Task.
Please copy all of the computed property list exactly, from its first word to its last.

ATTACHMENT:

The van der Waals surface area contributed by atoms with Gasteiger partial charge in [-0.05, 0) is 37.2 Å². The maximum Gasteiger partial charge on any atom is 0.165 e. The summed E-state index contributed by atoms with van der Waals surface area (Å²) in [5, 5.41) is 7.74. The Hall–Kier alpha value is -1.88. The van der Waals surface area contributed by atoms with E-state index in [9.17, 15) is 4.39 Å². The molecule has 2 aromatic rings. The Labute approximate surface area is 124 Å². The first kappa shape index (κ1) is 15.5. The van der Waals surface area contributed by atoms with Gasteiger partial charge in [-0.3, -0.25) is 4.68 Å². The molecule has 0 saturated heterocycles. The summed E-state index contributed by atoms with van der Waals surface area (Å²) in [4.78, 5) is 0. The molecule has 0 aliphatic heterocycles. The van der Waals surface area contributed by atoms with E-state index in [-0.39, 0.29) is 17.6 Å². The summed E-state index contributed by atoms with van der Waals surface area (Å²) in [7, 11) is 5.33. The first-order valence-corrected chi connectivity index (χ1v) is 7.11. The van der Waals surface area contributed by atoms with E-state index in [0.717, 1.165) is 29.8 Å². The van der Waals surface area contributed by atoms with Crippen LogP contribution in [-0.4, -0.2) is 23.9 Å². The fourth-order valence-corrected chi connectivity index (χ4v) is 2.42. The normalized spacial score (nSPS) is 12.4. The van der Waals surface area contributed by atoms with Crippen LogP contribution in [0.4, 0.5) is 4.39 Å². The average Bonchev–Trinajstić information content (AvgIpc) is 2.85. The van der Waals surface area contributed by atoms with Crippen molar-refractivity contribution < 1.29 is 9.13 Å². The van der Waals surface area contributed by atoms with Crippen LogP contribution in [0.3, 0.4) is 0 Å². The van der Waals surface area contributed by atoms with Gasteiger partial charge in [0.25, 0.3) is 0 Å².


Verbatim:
The van der Waals surface area contributed by atoms with Gasteiger partial charge in [-0.05, 0) is 37.2 Å². The maximum Gasteiger partial charge on any atom is 0.165 e. The summed E-state index contributed by atoms with van der Waals surface area (Å²) in [5, 5.41) is 7.74. The Hall–Kier alpha value is -1.88. The van der Waals surface area contributed by atoms with E-state index in [9.17, 15) is 4.39 Å². The molecule has 2 aromatic rings. The Labute approximate surface area is 124 Å². The first kappa shape index (κ1) is 15.5. The van der Waals surface area contributed by atoms with Gasteiger partial charge in [-0.3, -0.25) is 4.68 Å². The molecule has 0 saturated heterocycles. The summed E-state index contributed by atoms with van der Waals surface area (Å²) in [4.78, 5) is 0. The molecule has 0 aliphatic heterocycles. The van der Waals surface area contributed by atoms with E-state index in [-0.39, 0.29) is 17.6 Å². The summed E-state index contributed by atoms with van der Waals surface area (Å²) in [7, 11) is 5.33. The first-order valence-corrected chi connectivity index (χ1v) is 7.11. The van der Waals surface area contributed by atoms with E-state index in [0.717, 1.165) is 29.8 Å². The van der Waals surface area contributed by atoms with Crippen LogP contribution in [-0.4, -0.2) is 23.9 Å². The fourth-order valence-corrected chi connectivity index (χ4v) is 2.42. The normalized spacial score (nSPS) is 12.4. The van der Waals surface area contributed by atoms with Crippen LogP contribution in [0.4, 0.5) is 4.39 Å². The average Bonchev–Trinajstić information content (AvgIpc) is 2.85. The van der Waals surface area contributed by atoms with Crippen molar-refractivity contribution < 1.29 is 9.13 Å². The van der Waals surface area contributed by atoms with Crippen LogP contribution in [0.3, 0.4) is 0 Å². The van der Waals surface area contributed by atoms with Gasteiger partial charge in [0.25, 0.3) is 0 Å².